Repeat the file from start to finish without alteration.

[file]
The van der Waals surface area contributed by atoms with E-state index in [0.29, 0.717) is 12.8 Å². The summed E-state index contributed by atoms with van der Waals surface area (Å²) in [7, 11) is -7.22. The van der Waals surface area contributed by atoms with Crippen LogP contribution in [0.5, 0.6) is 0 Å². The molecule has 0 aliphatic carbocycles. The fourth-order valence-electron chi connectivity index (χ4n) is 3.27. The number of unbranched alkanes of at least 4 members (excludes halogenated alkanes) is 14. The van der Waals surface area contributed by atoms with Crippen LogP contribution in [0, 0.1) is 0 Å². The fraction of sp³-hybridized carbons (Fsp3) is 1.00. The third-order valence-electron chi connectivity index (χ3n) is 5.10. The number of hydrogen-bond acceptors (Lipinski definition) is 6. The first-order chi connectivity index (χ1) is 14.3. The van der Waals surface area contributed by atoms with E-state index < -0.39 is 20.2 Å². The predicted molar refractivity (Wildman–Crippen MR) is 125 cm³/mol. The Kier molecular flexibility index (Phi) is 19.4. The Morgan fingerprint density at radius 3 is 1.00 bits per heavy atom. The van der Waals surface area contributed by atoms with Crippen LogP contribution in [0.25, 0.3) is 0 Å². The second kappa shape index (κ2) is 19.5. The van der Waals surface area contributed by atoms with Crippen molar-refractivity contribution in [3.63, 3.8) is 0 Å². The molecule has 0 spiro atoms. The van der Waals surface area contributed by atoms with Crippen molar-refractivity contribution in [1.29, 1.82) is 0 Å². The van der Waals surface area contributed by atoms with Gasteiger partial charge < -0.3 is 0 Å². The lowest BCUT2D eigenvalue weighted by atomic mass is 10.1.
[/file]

The van der Waals surface area contributed by atoms with E-state index in [0.29, 0.717) is 12.8 Å². The summed E-state index contributed by atoms with van der Waals surface area (Å²) in [7, 11) is -7.22. The van der Waals surface area contributed by atoms with Crippen LogP contribution in [0.5, 0.6) is 0 Å². The molecule has 0 aliphatic carbocycles. The fourth-order valence-electron chi connectivity index (χ4n) is 3.27. The number of unbranched alkanes of at least 4 members (excludes halogenated alkanes) is 14. The van der Waals surface area contributed by atoms with Crippen LogP contribution in [0, 0.1) is 0 Å². The fraction of sp³-hybridized carbons (Fsp3) is 1.00. The third-order valence-electron chi connectivity index (χ3n) is 5.10. The number of hydrogen-bond acceptors (Lipinski definition) is 6. The first-order chi connectivity index (χ1) is 14.3. The van der Waals surface area contributed by atoms with E-state index < -0.39 is 20.2 Å². The predicted molar refractivity (Wildman–Crippen MR) is 125 cm³/mol. The Kier molecular flexibility index (Phi) is 19.4. The Morgan fingerprint density at radius 3 is 1.00 bits per heavy atom. The van der Waals surface area contributed by atoms with Crippen LogP contribution in [0.25, 0.3) is 0 Å². The second kappa shape index (κ2) is 19.5. The van der Waals surface area contributed by atoms with Crippen molar-refractivity contribution in [3.63, 3.8) is 0 Å². The molecule has 0 spiro atoms. The van der Waals surface area contributed by atoms with Crippen molar-refractivity contribution in [1.29, 1.82) is 0 Å². The van der Waals surface area contributed by atoms with Gasteiger partial charge < -0.3 is 0 Å². The lowest BCUT2D eigenvalue weighted by atomic mass is 10.1.